The last picture on my phone from Oct. 6 is a single picture I took on the beach. It’s unusual for me to take only one. An avid photographer, I usually snap many shots. It’s not a very good photo, either. Like I felt obligated to capture the memory but was too lazy to move closer or wait for the perfect moment. It’s a wide-angle shot, poorly framed, with a man sitting at the water’s edge cropped on the left. The sky is perfectly blue and free of clouds or rockets, Reading Station looming in the background. My daughter is lying in the water half submerged, one leg up behind her in an unnatural position. Her cousin sits slouched in the water, watching her. A small child runs into the waves, one hand holding a bucket, the other clutching the back of his bathing suit. It’s almost dull in how idyllic it is, mundane in its serenity. It’s a photo I would have surely deleted if it wasn’t for what it now represents.

The next photo is a screenshot from the web: “8 steps to self-calming your nervous system.”

The picture after that, my suitcase open on the bed, clothes stuffed in disarray.


A few weeks before the war, I started volunteering for the Road to Recovery, an Israeli association of volunteers who drive Palestinian patients—primarily children—from checkpoints in the West Bank and Gaza for lifesaving treatments in Israeli hospitals.

I only managed to do it once. A friend who’s done it before accompanied me and we woke up early to arrive at Eyal Checkpoint (in the West Bank) at 6 a.m. and pick up a mother, a father, and their adorable and tired 2-year-old, and drive them to Sheba Hospital. The checkpoint was a shock, chaotic and crowded, filled with workers on their way to Israel, all men, and vans picking them up. The family didn’t speak English and I practiced my broken Arabic on them.

The charity has been sending emails every week. I’ve been enjoying them. Heartwarming stories of drivers and patients, pictures of children enjoying a fun day that had been planned for them by volunteers.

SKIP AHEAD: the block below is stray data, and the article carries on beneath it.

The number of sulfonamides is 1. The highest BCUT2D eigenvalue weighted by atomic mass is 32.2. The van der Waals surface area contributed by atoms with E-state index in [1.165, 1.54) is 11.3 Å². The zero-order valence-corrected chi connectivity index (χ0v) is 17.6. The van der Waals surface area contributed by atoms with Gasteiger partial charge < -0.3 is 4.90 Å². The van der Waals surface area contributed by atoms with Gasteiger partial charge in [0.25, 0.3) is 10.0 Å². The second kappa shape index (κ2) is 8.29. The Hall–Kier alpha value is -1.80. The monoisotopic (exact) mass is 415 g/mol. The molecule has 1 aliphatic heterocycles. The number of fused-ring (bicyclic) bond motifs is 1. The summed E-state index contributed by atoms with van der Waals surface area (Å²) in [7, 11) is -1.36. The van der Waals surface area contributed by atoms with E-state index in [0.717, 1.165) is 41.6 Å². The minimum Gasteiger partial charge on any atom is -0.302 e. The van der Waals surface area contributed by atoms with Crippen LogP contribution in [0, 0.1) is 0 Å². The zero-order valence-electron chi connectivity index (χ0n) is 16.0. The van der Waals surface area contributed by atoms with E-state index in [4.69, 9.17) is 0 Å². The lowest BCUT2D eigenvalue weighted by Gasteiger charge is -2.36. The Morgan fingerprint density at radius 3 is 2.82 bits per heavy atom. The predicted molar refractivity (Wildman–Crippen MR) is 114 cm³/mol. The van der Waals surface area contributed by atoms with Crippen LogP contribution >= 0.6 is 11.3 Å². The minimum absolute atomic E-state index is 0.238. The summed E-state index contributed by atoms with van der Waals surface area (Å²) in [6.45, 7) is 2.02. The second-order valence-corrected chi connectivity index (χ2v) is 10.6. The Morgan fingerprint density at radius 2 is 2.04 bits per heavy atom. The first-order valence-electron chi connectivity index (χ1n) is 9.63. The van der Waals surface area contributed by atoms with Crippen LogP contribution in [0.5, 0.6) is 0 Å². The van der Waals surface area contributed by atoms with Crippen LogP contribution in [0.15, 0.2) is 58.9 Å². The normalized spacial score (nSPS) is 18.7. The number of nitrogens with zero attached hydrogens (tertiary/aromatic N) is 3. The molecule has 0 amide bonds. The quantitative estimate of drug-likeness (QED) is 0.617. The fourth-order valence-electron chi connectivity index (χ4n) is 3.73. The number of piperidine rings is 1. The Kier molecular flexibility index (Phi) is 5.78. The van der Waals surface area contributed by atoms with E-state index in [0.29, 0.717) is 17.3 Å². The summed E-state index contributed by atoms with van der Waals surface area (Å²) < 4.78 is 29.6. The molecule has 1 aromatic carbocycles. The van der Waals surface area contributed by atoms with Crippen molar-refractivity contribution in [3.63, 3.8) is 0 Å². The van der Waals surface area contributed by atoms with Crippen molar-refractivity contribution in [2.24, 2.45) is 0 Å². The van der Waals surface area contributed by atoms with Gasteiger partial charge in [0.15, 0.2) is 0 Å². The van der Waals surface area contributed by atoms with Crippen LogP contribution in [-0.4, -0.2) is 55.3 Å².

After Oct. 7, the newsletter listed the volunteers and activists who have been abducted or murdered by Hamas.

I want to end on a hopeful note. To say something about the way the people of Israel have come together after months of being divided. About the Palestinian-Israeli partnerships that are happening on the ground. But the honest, uncomfortable truth is that I feel pessimistic in a way I haven’t before. I see the hate, the way people hunker down in their opinions, pro this and anti that. Us against them. The radicalization on both sides. The rage.

I also see the rise in antisemitism. In the past, when I was asked whether I experienced antisemitism in Canada, I always said no. That the only racism I’ve faced was for being brown. It’s not entirely true; there were microaggressions, jokes about rich Jews and Jewish gold and Jewish girls. But this feels different.

My friend in Vancouver tells me that at her daughter’s high school, kids yelled “kill the Jews” while waving Palestinian flags. In Montreal, my niece came to school inconsolable after the events of Oct. 7, and when she expressed her grief, she was mocked and harassed for “supporting the deaths of Palestinian children.” My brother contemplates moving her to another school.

We are safe in Canada now. And yet, my anxiety hasn’t fully dissipated. Everything is a trigger: Car alarms. Motorcycles. Construction sounds. Fireworks. Kids screaming. Kids crying. Kids playing. Halloween. Oh my God, Halloween. Tiny graveyards on front lawns. Bloody handprints on windows.

Grief grips me in unexpected times, closes fingers over my heart and presses. I wake up into it every morning. To the hostages, the dead babies, the slaughtered families. Sometimes it hurts so much I cannot breathe. I cry while cooking, during yoga class, on the bus, in front of strangers.

I miss my home. My life.

I search my heart for vengeance but find none. I still wish for peace, am heartbroken by images and stories coming from Gaza. When I read about the Palestinian people who died, I say their names, memorize their faces. I want an end to the bloodshed, to the war. I pray for the hostages’ release. I still believe in our capacity to love and heal. I refuse to lose my humanity, my compassion, my empathy.

To recover from my descent into pessimism, I remind myself that the Road to Recovery continues to drive patients. I follow good people who do good work: Palestinians and Israelis, Arabs and Jews. I collect tales of triumph and heroism. I watch survivors who lost loved ones asking for peace, expressing hope.

In one event I watch online, a Palestinian speaker says: Hope isn’t optimism. I find comfort in this distinction, repeat it in my head like an incantation. Even in the darkest of times, I can still hold on to hope.

Ayelet Tsabari is the author of The Art of Leaving and The Best Place on Earth, winner of the Sami Rohr Prize for Jewish Literature.